LOS ANGELES -- One of the first steps in sports returning to Southern California came Wednesday when Santa Anita was given permission to resume live horse racing on Friday. The track has been closed to live racing since March 27 when the Los Angeles County Department of Public Health closed the track for racing, but allowed morning training.
The remainder of the meeting, which concludes on June 21, will likely be held without spectators and anyone but essential personnel. The track has implemented protocols where jockeys will receive daily health checks and will be housed on the track property. Trainers and backstretch workers will also be getting daily temperature checks. About 750 workers live on the backstretch of the track.
Nearly all employees will be required to wear face masks. Jockeys, when riding horses, generally are within social distance guidelines when racing and certainly during all pre- and post-race activities. The winner's circle will also be shut down during this period.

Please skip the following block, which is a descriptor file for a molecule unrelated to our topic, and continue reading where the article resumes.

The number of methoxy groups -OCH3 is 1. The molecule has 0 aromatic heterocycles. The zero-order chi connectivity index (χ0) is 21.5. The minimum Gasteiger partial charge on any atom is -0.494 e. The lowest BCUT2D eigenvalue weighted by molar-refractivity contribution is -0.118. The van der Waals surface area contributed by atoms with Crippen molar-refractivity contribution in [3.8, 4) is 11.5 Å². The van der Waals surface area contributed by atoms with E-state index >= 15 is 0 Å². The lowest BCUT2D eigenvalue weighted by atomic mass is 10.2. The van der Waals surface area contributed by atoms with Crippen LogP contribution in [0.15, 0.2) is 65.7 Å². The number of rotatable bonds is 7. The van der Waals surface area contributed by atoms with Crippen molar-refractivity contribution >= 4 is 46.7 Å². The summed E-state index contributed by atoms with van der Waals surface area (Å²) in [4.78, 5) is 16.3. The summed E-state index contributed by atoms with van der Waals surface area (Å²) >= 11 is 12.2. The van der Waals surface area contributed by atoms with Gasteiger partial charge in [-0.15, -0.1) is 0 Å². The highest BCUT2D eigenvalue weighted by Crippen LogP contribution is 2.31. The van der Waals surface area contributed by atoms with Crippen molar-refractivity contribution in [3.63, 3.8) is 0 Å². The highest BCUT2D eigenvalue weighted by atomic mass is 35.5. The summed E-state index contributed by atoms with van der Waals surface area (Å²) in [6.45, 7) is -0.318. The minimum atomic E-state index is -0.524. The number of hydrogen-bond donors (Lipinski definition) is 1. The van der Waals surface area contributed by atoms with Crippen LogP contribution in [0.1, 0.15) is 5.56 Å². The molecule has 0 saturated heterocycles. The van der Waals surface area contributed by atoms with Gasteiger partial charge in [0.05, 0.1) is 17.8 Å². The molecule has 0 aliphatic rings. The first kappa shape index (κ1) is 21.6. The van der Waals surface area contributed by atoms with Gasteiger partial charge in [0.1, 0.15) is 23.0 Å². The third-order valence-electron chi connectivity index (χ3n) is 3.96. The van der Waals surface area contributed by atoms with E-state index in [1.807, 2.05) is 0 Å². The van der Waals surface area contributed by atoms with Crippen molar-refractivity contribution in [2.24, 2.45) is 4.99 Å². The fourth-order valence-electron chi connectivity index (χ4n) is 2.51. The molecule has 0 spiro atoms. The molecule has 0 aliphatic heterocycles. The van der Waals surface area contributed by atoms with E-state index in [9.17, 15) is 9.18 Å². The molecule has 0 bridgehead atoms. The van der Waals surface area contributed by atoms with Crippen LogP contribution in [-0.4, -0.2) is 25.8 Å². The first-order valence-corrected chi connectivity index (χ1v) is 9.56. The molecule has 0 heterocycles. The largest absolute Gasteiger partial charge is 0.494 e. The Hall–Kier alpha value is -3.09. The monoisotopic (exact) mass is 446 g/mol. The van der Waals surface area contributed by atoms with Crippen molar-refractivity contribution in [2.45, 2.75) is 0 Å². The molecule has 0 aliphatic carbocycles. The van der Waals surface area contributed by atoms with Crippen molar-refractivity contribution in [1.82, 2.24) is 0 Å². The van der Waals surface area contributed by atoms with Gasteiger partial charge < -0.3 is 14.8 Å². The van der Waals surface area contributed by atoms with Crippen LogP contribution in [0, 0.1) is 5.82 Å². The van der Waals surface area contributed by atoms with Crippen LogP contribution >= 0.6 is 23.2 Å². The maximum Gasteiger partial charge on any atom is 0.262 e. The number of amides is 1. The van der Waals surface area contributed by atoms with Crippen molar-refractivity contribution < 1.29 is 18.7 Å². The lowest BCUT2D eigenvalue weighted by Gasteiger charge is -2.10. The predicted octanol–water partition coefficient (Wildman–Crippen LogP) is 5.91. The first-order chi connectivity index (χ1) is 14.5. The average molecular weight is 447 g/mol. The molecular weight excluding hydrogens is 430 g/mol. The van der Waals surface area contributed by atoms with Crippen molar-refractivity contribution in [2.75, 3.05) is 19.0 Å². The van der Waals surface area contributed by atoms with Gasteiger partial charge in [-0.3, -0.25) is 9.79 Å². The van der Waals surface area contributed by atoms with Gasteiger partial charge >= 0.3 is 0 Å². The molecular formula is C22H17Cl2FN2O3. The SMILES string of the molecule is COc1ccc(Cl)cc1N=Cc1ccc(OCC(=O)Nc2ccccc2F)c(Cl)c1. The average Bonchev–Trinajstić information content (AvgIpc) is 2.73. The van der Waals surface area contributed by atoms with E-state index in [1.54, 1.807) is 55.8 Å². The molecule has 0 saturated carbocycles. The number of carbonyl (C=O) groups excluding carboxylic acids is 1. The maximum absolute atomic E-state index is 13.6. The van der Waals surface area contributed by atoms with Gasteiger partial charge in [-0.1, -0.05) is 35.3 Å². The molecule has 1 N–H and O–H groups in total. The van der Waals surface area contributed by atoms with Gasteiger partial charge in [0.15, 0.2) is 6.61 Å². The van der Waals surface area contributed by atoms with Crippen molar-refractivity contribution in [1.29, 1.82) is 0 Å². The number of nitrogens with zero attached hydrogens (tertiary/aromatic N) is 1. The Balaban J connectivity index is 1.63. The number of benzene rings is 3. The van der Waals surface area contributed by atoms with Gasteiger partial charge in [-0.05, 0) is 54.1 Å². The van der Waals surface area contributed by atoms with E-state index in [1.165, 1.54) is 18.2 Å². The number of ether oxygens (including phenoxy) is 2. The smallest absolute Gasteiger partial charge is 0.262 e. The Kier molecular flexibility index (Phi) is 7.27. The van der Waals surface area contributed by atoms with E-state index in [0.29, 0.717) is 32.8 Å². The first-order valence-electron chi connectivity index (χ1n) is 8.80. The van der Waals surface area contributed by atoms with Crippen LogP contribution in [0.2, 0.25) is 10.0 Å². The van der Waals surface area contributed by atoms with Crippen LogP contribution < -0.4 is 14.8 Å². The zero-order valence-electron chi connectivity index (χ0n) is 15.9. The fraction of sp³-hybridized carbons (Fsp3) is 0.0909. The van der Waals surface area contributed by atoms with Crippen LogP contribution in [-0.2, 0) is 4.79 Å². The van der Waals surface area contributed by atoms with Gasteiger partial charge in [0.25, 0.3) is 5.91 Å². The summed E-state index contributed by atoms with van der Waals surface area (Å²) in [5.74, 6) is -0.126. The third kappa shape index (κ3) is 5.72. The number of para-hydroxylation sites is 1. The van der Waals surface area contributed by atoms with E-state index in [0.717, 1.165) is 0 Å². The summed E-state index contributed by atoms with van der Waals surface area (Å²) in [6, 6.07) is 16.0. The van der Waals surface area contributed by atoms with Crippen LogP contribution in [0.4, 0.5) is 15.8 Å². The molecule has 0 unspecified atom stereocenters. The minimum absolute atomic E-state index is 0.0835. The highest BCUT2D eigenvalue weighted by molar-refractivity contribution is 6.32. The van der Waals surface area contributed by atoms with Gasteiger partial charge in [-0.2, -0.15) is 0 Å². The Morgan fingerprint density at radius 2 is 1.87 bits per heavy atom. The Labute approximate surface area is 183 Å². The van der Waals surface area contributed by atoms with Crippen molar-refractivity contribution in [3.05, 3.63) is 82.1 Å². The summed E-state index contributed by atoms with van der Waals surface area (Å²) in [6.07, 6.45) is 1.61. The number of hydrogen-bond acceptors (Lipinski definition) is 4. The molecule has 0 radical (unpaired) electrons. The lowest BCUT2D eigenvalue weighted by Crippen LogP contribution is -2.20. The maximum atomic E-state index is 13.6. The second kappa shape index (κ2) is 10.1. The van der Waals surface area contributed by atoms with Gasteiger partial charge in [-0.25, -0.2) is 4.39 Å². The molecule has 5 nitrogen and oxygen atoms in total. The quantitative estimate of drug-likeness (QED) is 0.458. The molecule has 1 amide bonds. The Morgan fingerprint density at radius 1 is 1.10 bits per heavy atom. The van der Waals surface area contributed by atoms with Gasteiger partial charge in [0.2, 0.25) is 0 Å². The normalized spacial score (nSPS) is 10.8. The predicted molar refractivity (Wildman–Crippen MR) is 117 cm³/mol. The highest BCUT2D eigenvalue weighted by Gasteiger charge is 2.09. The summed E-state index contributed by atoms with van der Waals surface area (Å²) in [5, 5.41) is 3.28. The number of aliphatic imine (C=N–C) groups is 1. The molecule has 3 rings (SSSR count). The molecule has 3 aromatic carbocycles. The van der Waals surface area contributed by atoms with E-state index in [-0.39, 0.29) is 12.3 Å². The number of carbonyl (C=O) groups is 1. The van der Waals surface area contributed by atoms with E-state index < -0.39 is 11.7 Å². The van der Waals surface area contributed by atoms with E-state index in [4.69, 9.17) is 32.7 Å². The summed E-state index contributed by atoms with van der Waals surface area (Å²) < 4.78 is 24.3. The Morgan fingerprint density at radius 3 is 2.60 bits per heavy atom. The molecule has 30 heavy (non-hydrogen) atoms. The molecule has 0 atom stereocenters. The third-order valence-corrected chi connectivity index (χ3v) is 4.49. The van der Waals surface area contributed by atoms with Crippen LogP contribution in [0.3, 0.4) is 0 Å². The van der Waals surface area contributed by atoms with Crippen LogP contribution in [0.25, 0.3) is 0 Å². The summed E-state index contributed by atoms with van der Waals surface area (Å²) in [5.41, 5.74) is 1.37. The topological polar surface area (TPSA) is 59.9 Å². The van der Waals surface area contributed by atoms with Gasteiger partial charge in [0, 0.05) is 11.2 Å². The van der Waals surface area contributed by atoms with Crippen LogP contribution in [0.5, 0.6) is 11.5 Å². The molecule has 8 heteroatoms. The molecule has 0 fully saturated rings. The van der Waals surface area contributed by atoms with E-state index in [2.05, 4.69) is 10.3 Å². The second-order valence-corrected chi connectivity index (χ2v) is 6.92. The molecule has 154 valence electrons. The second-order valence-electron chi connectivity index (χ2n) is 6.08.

Owners and other nonessential people will be barred from the track. In addition, track-employed grooms will take control of the horses as race time approaches in order to reduce the number of people in the process. Normally, every horse is controlled by grooms for each individual trainer.
"We are very grateful for the open and continuous communication with both the health department and Supervisor Kathryn Barger's office," said Aidan Butler, executive director for California racing for the Stronach Group, said in a statement.
Golden Gate Fields, owned by the Stronach Group, was allowed to resume racing on Thursday by order of the Alameda County Public Heath Department. Los Alamitos, in Orange County, has been allowed to continue spectator-less racing during the COVID-19 pandemic.
Butler told the Los Angeles Times that the track would likely just run three days a week, except for Memorial Day weekend when it would add Monday, for the remainder of the meeting.
In anticipation of racing, the track drew entries on Tuesday. There are 94 horses eligible to run on Friday's nine-race card. No race has fewer than nine horses. Prior to the shutdown, it was not unusual to see five or six horses in a race.
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